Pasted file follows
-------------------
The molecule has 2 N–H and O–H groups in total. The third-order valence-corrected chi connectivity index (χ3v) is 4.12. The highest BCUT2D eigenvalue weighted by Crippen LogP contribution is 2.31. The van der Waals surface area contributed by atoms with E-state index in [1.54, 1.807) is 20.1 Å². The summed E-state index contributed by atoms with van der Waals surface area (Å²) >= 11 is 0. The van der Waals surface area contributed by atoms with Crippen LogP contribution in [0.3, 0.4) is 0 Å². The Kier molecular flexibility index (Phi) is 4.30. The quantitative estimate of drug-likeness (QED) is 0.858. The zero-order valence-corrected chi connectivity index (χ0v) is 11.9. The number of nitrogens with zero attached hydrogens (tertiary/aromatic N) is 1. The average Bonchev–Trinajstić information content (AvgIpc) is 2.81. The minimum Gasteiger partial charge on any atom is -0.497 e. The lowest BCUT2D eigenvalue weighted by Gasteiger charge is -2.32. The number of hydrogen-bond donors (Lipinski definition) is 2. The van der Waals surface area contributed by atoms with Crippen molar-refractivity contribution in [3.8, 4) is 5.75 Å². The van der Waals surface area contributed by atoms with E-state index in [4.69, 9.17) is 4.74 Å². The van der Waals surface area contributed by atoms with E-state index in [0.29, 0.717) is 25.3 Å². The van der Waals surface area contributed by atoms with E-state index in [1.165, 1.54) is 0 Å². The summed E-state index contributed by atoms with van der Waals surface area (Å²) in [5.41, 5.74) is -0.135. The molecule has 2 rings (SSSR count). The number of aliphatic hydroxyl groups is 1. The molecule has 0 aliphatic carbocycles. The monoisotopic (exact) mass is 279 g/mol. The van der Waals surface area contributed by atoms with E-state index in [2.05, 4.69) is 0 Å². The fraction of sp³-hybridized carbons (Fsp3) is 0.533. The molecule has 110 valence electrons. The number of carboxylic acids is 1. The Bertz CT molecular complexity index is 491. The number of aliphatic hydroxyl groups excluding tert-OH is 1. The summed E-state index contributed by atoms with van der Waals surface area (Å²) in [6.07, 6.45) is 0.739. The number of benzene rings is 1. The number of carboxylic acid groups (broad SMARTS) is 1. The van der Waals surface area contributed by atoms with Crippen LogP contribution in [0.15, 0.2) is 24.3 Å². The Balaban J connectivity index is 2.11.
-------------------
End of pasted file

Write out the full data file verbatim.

The molecule has 2 N–H and O–H groups in total. The third-order valence-corrected chi connectivity index (χ3v) is 4.12. The highest BCUT2D eigenvalue weighted by Crippen LogP contribution is 2.31. The van der Waals surface area contributed by atoms with E-state index in [1.54, 1.807) is 20.1 Å². The summed E-state index contributed by atoms with van der Waals surface area (Å²) >= 11 is 0. The van der Waals surface area contributed by atoms with Crippen LogP contribution in [0.3, 0.4) is 0 Å². The Kier molecular flexibility index (Phi) is 4.30. The quantitative estimate of drug-likeness (QED) is 0.858. The zero-order valence-corrected chi connectivity index (χ0v) is 11.9. The number of nitrogens with zero attached hydrogens (tertiary/aromatic N) is 1. The average Bonchev–Trinajstić information content (AvgIpc) is 2.81. The minimum Gasteiger partial charge on any atom is -0.497 e. The lowest BCUT2D eigenvalue weighted by Gasteiger charge is -2.32. The number of hydrogen-bond donors (Lipinski definition) is 2. The van der Waals surface area contributed by atoms with Crippen molar-refractivity contribution in [3.8, 4) is 5.75 Å². The van der Waals surface area contributed by atoms with E-state index in [4.69, 9.17) is 4.74 Å². The van der Waals surface area contributed by atoms with E-state index in [0.29, 0.717) is 25.3 Å². The van der Waals surface area contributed by atoms with E-state index in [1.165, 1.54) is 0 Å². The summed E-state index contributed by atoms with van der Waals surface area (Å²) in [5.41, 5.74) is -0.135. The molecule has 2 rings (SSSR count). The number of aliphatic hydroxyl groups is 1. The molecule has 0 aliphatic carbocycles. The monoisotopic (exact) mass is 279 g/mol. The van der Waals surface area contributed by atoms with E-state index in [2.05, 4.69) is 0 Å². The fraction of sp³-hybridized carbons (Fsp3) is 0.533. The molecule has 110 valence electrons. The number of carboxylic acids is 1. The Bertz CT molecular complexity index is 491. The number of aliphatic hydroxyl groups excluding tert-OH is 1. The summed E-state index contributed by atoms with van der Waals surface area (Å²) in [6.07, 6.45) is 0.739. The number of benzene rings is 1. The number of carboxylic acid groups (broad SMARTS) is 1. The van der Waals surface area contributed by atoms with Crippen LogP contribution in [0.15, 0.2) is 24.3 Å². The Balaban J connectivity index is 2.11.